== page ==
AGC: Construction spending stalls between July and August

By |  October 4, 2021


Total construction spending stagnated between July and August as a decrease in nonresidential projects offset continued growth in residential construction, according to an analysis of federal construction spending data done by the Associated General Contractors of America (AGC).

AGC officials urge the U.S. House of Representatives to promptly approve the infrastructure bill that passed in the Senate in August, noting that spending on infrastructure in the first eight months of 2021 declined from levels seen a year ago.

“Nearly every nonresidential spending segment has deteriorated from already inadequate 2020 levels in the first two-thirds of this year,” says Ken Simonson, AGC’s chief economist. “Meanwhile, soaring materials costs mean that fixed public budgets buy even less infrastructure than before.”

Construction spending in August totaled $1.58 trillion at a seasonally adjusted annual rate, virtually unchanged from July, AGC says. Year-to-date spending increased 7 percent from the total for January 2020 to August 2020.

Gains were limited to residential construction, while nonresidential construction spending slipped in August and through the first eight months of the year. Residential construction grew 0.4 percent for the month and 26 percent on the year. Combined private and public nonresidential construction spending dropped 0.4 percent compared to July and 6.7 percent over the first eight months of 2021 versus the same timeframe in 2020.

Simonson points out that most infrastructure categories posted significant year-to-date declines, with the largest public infrastructure segment – highway and street construction – down 3.4 percent versus January 2020 to August 2020.

Spending on public transportation construction dropped 6.5 percent through eight months of the year. Investment in sewage and waste disposal structures grew 3.8 percent. Funding for public water supply projects fell 1.8 percent, and conservation and development construction dropped 18 percent.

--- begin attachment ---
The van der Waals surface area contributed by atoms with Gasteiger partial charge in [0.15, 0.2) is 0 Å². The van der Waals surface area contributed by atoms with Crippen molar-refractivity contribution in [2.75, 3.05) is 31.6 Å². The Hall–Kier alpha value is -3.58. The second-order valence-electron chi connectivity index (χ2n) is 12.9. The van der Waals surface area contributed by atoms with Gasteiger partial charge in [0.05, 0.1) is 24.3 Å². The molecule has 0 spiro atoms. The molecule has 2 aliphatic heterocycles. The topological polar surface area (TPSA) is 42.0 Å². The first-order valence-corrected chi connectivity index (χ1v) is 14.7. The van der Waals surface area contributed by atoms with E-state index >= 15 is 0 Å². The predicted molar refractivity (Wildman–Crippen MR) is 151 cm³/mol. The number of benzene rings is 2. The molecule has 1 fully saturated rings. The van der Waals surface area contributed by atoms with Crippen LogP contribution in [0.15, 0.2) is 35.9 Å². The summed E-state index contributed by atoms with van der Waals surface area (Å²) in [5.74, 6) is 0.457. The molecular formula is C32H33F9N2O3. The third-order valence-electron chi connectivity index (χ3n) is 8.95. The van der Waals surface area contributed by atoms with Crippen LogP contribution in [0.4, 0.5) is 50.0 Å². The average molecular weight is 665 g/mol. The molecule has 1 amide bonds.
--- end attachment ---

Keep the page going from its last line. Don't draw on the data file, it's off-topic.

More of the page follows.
Other types of nonresidential spending dropped through eight months of 2021, as well. Combined private and public spending on electric power and oil and gas projects declined 3.6 percent; education construction fell 10.6 percent; commercial construction – including warehouse, retail and farm structures – dropped 1.7 percent; office spending fell 10.1 percent; and manufacturing construction decreased 0.8 percent.

AGC officials say the nearly universal decline in infrastructure spending demonstrates the urgency of enacting expanded funding for a range of infrastructure project types.

“This [infrastructure] legislation includes the kind of policy priorities that members of both parties have long claimed to support,” says Stephen Sandherr, AGC’s CEO. “There is no excuse for holding these projects hostage while sorting out other priorities. Construction workers, businesses and the public are all losing from delay in passing this legislation.”

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About the Author:

Jack Kopanski is the Managing Editor of Pit & Quarry and Editor-in-Chief of Portable Plants. Kopanski can be reached at 216-706-3756 or

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